Many countries used force to impose Covid worship restrictions - study

The change in emphasis may be due to the disruption of in-person meetings during lockdowns.(Photo: Getty/iStock)

New research has found that many countries resorted to some form of force to make religious groups comply with Covid-19 worship restrictions.

The study by Pew Research looked at 198 countries and territories worldwide and found that in a quarter of them, governments used physical force like arrests and raids.

There were detentions in at least 40 countries or territories, physical assault in 11 and damage to property, confiscation of items or raids in 10. Deaths were recorded in three.

In many countries, religious groups were accused of spreading Covid-19. In 18 of them, it was the authorities who linked religious groups or gatherings to the spread of the virus. Across 39 countries - a fifth of all studied - the accusation came from private individuals or groups.

"In Egypt, conspiracy theories blamed the pandemic on the Coptic Orthodox Christian minority, which international Christian observers said exacerbated the discrimination the minority group already faced," Pew said.

Elsewhere in the report it said, "In Turkey, an Armenian Orthodox church's door was set on fire, and news reports said the man told police that he acted because 'they [Armenian Christians] brought the coronavirus' to Turkey."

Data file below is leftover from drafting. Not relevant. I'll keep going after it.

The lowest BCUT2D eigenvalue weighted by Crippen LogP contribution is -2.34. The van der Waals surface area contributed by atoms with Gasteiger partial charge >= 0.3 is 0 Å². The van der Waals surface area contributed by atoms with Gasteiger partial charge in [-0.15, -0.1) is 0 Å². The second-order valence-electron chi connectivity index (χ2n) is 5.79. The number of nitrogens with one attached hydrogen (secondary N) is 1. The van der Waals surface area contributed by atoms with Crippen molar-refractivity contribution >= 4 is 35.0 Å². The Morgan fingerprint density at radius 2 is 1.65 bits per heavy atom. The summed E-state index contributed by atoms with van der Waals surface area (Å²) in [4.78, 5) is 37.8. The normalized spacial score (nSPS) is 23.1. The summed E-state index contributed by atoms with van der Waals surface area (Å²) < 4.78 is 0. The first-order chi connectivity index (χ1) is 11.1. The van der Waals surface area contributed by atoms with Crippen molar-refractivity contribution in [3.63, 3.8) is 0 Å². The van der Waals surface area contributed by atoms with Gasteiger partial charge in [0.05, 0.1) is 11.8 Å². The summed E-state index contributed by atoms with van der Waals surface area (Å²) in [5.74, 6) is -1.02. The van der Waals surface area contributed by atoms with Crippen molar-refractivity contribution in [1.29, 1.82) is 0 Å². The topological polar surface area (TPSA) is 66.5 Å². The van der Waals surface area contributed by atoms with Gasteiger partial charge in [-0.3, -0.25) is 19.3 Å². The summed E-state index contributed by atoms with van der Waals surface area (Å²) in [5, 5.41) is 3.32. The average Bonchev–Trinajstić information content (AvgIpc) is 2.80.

Public health measures imposed by the authorities to prevent the spread of Covid during the pandemic were defied by religious groups in 69 countries.

READ MORE Ban on church choirs during Covid was based on 'flawed' evidence

One example cited by the report was the arrest of 15 people in April 2020 when they attended the funeral of a rabbi in New Jersey despite a state stay-at-home order.

As further evidence of discontent, religious groups in 54 countries (27%) criticized government-mandated public health measures, "often stating the rules were a violation of religious freedom."

In 45 countries (23%), religious groups felt that they were unfairly targeted by restrictions on large gatherings when compared with shops, restaurants or other businesses.

"During the Covid-19 pandemic, countries around the world restricted large gatherings to reduce the spread of the virus," Pew said.

"Religious events, including in-person worship services, were banned in many places.

"In every region of the globe, at least some religious groups protested these regulations."